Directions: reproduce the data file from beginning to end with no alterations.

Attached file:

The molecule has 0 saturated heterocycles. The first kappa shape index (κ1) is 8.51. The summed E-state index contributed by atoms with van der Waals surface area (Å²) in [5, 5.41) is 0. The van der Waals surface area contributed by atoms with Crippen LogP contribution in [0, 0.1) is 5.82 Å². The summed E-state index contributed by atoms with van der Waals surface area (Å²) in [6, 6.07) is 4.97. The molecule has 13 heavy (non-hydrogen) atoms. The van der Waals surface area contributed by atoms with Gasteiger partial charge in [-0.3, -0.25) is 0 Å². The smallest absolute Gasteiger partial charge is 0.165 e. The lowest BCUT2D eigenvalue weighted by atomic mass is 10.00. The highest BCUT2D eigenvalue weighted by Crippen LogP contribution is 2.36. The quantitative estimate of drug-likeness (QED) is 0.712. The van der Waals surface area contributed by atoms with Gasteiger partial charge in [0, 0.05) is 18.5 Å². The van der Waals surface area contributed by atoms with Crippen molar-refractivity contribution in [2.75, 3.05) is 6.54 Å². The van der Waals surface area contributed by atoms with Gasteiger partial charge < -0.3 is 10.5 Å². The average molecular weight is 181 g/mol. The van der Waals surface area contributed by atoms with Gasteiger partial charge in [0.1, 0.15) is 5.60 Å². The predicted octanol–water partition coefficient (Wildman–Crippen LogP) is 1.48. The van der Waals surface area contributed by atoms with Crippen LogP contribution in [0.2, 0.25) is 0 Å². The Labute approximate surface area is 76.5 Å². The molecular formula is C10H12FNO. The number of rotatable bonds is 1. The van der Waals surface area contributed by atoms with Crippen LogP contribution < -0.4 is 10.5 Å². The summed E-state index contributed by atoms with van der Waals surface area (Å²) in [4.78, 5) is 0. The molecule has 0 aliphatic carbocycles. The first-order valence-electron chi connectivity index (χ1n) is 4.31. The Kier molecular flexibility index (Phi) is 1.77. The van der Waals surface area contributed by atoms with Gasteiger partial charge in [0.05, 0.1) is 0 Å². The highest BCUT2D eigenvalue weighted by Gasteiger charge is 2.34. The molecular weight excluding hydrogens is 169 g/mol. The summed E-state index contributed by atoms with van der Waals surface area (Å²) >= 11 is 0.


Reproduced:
The molecule has 0 saturated heterocycles. The first kappa shape index (κ1) is 8.51. The summed E-state index contributed by atoms with van der Waals surface area (Å²) in [5, 5.41) is 0. The van der Waals surface area contributed by atoms with Crippen LogP contribution in [0, 0.1) is 5.82 Å². The summed E-state index contributed by atoms with van der Waals surface area (Å²) in [6, 6.07) is 4.97. The molecule has 13 heavy (non-hydrogen) atoms. The van der Waals surface area contributed by atoms with Gasteiger partial charge in [-0.3, -0.25) is 0 Å². The smallest absolute Gasteiger partial charge is 0.165 e. The lowest BCUT2D eigenvalue weighted by atomic mass is 10.00. The highest BCUT2D eigenvalue weighted by Crippen LogP contribution is 2.36. The quantitative estimate of drug-likeness (QED) is 0.712. The van der Waals surface area contributed by atoms with Gasteiger partial charge in [0, 0.05) is 18.5 Å². The van der Waals surface area contributed by atoms with Crippen molar-refractivity contribution in [2.75, 3.05) is 6.54 Å². The van der Waals surface area contributed by atoms with Gasteiger partial charge < -0.3 is 10.5 Å². The average molecular weight is 181 g/mol. The van der Waals surface area contributed by atoms with Gasteiger partial charge in [0.1, 0.15) is 5.60 Å². The predicted octanol–water partition coefficient (Wildman–Crippen LogP) is 1.48. The van der Waals surface area contributed by atoms with Crippen LogP contribution in [0.2, 0.25) is 0 Å². The Labute approximate surface area is 76.5 Å². The molecular formula is C10H12FNO. The number of rotatable bonds is 1. The van der Waals surface area contributed by atoms with Crippen LogP contribution < -0.4 is 10.5 Å². The summed E-state index contributed by atoms with van der Waals surface area (Å²) in [4.78, 5) is 0. The molecule has 0 aliphatic carbocycles. The first-order valence-electron chi connectivity index (χ1n) is 4.31. The Kier molecular flexibility index (Phi) is 1.77. The van der Waals surface area contributed by atoms with Gasteiger partial charge in [0.05, 0.1) is 0 Å². The highest BCUT2D eigenvalue weighted by Gasteiger charge is 2.34. The molecular weight excluding hydrogens is 169 g/mol. The summed E-state index contributed by atoms with van der Waals surface area (Å²) >= 11 is 0.